Based on the number of appellate opinions grappling with the reach of the Texas long-arm statute (§17.042, CPRC) that have been handed down in just the first six weeks of this year, we have begun to wonder whether we are seeing a trend, particularly in commercial litigation between Texas entities and nonresidents, that could become even more prominent in the post-pandemic era of remote employment and business transactions. A recent opinion out of the Eastland Court of Appeals, Ryan Broussard v. IPSCO Tubulars, Inc. d/b/a TMK IPSCO (No. 11-20-00054-CV), is a case in point.

IPSCO, a Texas-based company that designs and makes threaded connections used in to connect pieces of tubular steel in oil and gas wells, hired Broussard, a design engineer, in 2012. In 2017, Broussard moved to Colorado but continued to work for IPSCO and with IPSCO’s Texas-based customers. In 2019, Broussard resigned from IPSCO and began working for a Texas-based competitor, OFSi, in the same product developer role he had at IPSCO. Since entering employment with OFSi, Broussard has designed a threaded connection for OFSi that is being manufactured and sold to Texas-based customers. IPSCO sued Broussard for misappropriation of trade secrets, breach of loyalty, and breach of contract. Broussard filed a special appearance under Rule 120a, alleging that IPSCO’s alleged jurisdictional facts did not have a substantial relation to the operative facts underlying the litigation and that he had not purposefully availed himself of the privileges and benefits of doing business in Texas. The trial court denied the special appearance, and Broussard appealed.

The court of appeals affirmed. With respect to purposeful availment, the court found that Broussard’s continuing employment with IPSCO after his move to Colorado, his unfettered access to IPSCO’s server (which held the trade secrets) in Texas, his frequent travel to Texas for meetings at IPSCO and with customers, “were neither unilateral activities by IPSCO nor random or fortuitous.” It further found that Broussard benefitted from his Texas contacts by travelling to Texas to interview and obtain employment with OFSi in the same position he held with IPSCO. As an employee of OFSi, Broussard continued to travel to Texas and is in frequent communication with OFSi’s Texas-based employees and customers. In view of these facts, the court of appeals held that Broussard purposefully availed himself of the benefits of doing business in Texas and thus met the first prong of the specific-jurisdiction analysis.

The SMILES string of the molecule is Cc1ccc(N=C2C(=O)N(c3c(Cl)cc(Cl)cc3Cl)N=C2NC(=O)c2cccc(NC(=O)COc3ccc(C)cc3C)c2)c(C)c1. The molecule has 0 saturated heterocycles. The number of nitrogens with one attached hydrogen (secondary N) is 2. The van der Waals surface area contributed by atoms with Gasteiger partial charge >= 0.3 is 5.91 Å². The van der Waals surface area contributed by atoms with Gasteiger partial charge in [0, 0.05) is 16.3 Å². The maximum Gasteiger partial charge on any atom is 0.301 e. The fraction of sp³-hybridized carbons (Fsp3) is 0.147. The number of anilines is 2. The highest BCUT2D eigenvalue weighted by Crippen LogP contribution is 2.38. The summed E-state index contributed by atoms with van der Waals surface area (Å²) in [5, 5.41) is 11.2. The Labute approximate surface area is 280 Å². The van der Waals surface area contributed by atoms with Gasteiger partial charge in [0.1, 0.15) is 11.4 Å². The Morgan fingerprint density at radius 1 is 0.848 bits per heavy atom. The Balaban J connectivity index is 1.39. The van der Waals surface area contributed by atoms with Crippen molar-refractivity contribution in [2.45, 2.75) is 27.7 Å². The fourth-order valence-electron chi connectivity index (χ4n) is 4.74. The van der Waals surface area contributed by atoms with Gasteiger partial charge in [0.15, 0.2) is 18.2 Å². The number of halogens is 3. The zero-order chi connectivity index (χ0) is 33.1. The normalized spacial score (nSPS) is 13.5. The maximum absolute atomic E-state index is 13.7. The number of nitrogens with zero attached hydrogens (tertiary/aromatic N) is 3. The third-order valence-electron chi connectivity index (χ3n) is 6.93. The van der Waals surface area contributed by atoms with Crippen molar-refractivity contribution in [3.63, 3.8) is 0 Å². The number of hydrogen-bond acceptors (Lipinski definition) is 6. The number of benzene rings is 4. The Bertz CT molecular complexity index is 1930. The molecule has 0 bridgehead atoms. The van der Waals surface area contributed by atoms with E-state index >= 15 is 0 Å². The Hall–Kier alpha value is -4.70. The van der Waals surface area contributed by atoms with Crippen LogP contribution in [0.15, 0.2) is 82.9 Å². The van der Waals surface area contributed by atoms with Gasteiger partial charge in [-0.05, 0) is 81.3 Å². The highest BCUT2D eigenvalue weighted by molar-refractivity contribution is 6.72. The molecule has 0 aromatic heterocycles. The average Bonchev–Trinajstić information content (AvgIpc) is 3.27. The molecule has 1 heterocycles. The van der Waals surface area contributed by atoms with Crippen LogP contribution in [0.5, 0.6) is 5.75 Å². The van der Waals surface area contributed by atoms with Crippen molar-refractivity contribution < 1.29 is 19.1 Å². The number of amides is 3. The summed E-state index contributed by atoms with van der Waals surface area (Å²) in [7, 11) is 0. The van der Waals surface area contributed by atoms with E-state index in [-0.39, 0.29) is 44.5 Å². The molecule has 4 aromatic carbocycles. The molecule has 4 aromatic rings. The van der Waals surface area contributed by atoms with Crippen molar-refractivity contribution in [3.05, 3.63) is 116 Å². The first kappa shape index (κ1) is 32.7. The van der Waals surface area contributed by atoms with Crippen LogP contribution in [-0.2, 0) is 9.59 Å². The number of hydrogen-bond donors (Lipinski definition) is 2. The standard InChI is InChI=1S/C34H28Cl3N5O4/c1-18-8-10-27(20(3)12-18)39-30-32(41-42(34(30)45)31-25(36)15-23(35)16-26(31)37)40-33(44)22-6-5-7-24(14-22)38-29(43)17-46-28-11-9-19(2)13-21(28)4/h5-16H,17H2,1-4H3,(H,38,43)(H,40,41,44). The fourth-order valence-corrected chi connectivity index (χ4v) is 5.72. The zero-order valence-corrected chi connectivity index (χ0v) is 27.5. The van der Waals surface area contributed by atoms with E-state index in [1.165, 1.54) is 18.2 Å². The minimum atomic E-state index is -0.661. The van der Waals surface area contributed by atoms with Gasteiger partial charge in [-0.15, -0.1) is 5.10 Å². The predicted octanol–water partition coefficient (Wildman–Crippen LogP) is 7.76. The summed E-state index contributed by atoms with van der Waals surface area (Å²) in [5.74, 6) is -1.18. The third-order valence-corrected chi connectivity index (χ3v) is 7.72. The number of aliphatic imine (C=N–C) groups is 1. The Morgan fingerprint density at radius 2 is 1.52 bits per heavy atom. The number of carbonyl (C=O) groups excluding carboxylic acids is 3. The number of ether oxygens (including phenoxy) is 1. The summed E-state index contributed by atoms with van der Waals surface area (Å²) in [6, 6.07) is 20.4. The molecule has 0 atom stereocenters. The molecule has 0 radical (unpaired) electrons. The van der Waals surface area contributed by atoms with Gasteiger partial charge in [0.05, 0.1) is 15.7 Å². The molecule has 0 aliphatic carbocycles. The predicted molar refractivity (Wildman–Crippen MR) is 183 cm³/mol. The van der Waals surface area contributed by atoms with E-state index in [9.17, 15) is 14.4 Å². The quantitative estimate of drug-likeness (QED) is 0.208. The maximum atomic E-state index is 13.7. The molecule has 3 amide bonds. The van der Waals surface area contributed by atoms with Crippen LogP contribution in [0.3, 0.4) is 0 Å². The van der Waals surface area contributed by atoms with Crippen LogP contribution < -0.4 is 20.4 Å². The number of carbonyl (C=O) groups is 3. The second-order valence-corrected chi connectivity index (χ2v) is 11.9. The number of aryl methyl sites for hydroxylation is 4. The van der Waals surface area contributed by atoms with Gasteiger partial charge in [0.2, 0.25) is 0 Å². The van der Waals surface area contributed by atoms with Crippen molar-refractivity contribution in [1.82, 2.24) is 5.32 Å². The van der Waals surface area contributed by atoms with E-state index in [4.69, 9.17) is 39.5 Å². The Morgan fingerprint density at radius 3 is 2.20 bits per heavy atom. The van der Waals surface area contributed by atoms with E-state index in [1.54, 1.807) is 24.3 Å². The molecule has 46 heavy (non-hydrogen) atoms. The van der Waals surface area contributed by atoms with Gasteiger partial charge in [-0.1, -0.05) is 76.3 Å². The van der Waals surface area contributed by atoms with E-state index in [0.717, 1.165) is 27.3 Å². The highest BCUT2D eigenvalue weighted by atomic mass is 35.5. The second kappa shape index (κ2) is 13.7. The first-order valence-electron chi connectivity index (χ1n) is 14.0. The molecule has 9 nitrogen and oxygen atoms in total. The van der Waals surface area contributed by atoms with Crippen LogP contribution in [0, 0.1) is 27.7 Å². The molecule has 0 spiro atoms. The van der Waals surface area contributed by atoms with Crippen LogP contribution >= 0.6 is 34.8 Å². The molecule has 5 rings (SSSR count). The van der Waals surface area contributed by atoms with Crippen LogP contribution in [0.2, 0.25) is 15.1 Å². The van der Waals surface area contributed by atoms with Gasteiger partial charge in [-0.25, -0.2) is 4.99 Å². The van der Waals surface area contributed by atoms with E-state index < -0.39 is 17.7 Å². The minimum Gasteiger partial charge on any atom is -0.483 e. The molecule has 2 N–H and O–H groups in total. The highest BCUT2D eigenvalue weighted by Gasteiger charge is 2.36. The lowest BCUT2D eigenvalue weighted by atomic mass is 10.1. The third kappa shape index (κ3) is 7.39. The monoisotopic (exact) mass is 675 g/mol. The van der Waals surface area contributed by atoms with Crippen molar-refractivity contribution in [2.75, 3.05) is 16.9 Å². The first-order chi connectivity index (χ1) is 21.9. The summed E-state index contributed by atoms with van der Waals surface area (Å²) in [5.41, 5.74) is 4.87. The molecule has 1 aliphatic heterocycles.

Regarding the second prong of the test—whether a substantial connection exists between the nonresident defendant and Texas arising from or relating to the defendant’s contacts and the operative facts of the litigation—the court of appeals that IPSCO’s pleadings established that Broussard’s access to its Texas server, his travel to Texas to interview with OFSi, where he discussed the design of threaded connections, and his continued travel to Texas as an employee of OFSi constituted sufficient nexus to the misappropriation of trade secrets claim. It likewise found that the contacts IPSCO alleged between Broussard and Texas with respect to the breach of the confidentiality agreement and breach of loyalty were substantially connected to those claims.

Texas employers worried about key nonresident employees leaving and taking the trade secrets with them think ahead about the kinds of contacts they might want to have on the record to defeat a special appearance should worst come to worst. Simply having access to a server located in Texas does not by itself confer personal jurisdiction under the test because it is a unilateral choice by the owner. Nor does a Texas choice of law provision in an employment contract or confidentiality agreement necessarily establish minimum contacts. There has to be more, as there was in this case, such as frequent communications with the Texas-based employer and clients and periodic travel to Texas for purposes related to the specific issues that may become the subject of the litigation. But as remote employment becomes ever more common and cost-conscious employers restrict business travel, it will be interesting to how the jurisprudence adapts to a virtual work environment.

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